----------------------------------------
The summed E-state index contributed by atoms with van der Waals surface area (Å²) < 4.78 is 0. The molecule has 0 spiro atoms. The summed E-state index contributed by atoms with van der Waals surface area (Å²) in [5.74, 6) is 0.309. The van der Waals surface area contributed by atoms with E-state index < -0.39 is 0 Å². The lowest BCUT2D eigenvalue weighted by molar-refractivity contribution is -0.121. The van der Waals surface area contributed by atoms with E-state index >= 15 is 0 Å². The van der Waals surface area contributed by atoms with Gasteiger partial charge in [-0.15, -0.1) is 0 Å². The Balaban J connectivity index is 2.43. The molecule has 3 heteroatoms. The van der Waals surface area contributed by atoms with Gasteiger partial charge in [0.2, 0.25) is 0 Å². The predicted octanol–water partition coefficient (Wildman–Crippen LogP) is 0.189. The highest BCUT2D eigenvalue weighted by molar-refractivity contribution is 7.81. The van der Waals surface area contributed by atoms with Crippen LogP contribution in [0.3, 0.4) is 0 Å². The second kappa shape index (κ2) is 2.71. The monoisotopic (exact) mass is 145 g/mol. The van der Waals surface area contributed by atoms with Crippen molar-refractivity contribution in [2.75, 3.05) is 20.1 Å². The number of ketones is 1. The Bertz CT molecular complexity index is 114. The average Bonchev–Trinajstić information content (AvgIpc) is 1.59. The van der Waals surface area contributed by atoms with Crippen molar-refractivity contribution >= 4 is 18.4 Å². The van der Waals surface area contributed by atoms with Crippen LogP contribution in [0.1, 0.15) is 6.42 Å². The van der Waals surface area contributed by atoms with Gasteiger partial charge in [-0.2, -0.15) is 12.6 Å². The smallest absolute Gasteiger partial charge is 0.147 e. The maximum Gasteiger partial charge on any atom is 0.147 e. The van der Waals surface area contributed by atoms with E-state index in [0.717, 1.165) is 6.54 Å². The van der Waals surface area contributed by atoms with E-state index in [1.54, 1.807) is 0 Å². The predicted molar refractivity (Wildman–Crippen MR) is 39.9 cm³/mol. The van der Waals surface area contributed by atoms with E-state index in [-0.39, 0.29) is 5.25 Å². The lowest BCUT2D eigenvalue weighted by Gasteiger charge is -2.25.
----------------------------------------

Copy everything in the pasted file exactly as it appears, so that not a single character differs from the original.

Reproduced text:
The summed E-state index contributed by atoms with van der Waals surface area (Å²) < 4.78 is 0. The molecule has 0 spiro atoms. The summed E-state index contributed by atoms with van der Waals surface area (Å²) in [5.74, 6) is 0.309. The van der Waals surface area contributed by atoms with E-state index < -0.39 is 0 Å². The lowest BCUT2D eigenvalue weighted by molar-refractivity contribution is -0.121. The van der Waals surface area contributed by atoms with E-state index >= 15 is 0 Å². The van der Waals surface area contributed by atoms with Gasteiger partial charge in [-0.15, -0.1) is 0 Å². The Balaban J connectivity index is 2.43. The molecule has 3 heteroatoms. The van der Waals surface area contributed by atoms with Gasteiger partial charge in [0.2, 0.25) is 0 Å². The predicted octanol–water partition coefficient (Wildman–Crippen LogP) is 0.189. The highest BCUT2D eigenvalue weighted by molar-refractivity contribution is 7.81. The van der Waals surface area contributed by atoms with Crippen LogP contribution in [0.3, 0.4) is 0 Å². The second kappa shape index (κ2) is 2.71. The monoisotopic (exact) mass is 145 g/mol. The van der Waals surface area contributed by atoms with Crippen molar-refractivity contribution in [2.75, 3.05) is 20.1 Å². The number of ketones is 1. The Bertz CT molecular complexity index is 114. The average Bonchev–Trinajstić information content (AvgIpc) is 1.59. The van der Waals surface area contributed by atoms with Crippen molar-refractivity contribution >= 4 is 18.4 Å². The van der Waals surface area contributed by atoms with Crippen LogP contribution in [0.1, 0.15) is 6.42 Å². The van der Waals surface area contributed by atoms with Gasteiger partial charge in [-0.2, -0.15) is 12.6 Å². The smallest absolute Gasteiger partial charge is 0.147 e. The maximum Gasteiger partial charge on any atom is 0.147 e. The van der Waals surface area contributed by atoms with E-state index in [0.717, 1.165) is 6.54 Å². The van der Waals surface area contributed by atoms with E-state index in [1.54, 1.807) is 0 Å². The predicted molar refractivity (Wildman–Crippen MR) is 39.9 cm³/mol. The van der Waals surface area contributed by atoms with E-state index in [-0.39, 0.29) is 5.25 Å². The lowest BCUT2D eigenvalue weighted by Gasteiger charge is -2.25.